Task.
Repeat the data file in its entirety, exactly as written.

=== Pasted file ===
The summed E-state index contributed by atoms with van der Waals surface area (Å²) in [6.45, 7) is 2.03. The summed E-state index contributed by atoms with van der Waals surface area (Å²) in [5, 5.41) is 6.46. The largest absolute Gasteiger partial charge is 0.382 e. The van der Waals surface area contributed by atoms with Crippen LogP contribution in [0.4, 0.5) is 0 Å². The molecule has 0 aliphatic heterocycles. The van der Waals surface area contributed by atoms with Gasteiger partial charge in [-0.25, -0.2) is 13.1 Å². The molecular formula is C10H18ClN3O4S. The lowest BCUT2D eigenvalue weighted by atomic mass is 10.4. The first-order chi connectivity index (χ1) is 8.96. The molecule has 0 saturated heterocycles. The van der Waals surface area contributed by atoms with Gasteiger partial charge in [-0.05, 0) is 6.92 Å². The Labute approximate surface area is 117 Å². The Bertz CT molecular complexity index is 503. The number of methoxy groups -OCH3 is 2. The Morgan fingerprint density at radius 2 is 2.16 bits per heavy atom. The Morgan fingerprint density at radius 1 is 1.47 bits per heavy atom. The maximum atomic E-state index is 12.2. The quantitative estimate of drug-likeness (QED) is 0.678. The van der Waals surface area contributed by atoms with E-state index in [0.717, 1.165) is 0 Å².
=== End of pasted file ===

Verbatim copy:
The summed E-state index contributed by atoms with van der Waals surface area (Å²) in [6.45, 7) is 2.03. The summed E-state index contributed by atoms with van der Waals surface area (Å²) in [5, 5.41) is 6.46. The largest absolute Gasteiger partial charge is 0.382 e. The van der Waals surface area contributed by atoms with Crippen LogP contribution in [0.4, 0.5) is 0 Å². The molecule has 0 aliphatic heterocycles. The van der Waals surface area contributed by atoms with Gasteiger partial charge in [-0.25, -0.2) is 13.1 Å². The molecular formula is C10H18ClN3O4S. The lowest BCUT2D eigenvalue weighted by atomic mass is 10.4. The first-order chi connectivity index (χ1) is 8.96. The molecule has 0 saturated heterocycles. The van der Waals surface area contributed by atoms with Gasteiger partial charge in [-0.05, 0) is 6.92 Å². The Labute approximate surface area is 117 Å². The Bertz CT molecular complexity index is 503. The number of methoxy groups -OCH3 is 2. The Morgan fingerprint density at radius 2 is 2.16 bits per heavy atom. The Morgan fingerprint density at radius 1 is 1.47 bits per heavy atom. The maximum atomic E-state index is 12.2. The quantitative estimate of drug-likeness (QED) is 0.678. The van der Waals surface area contributed by atoms with E-state index in [0.717, 1.165) is 0 Å².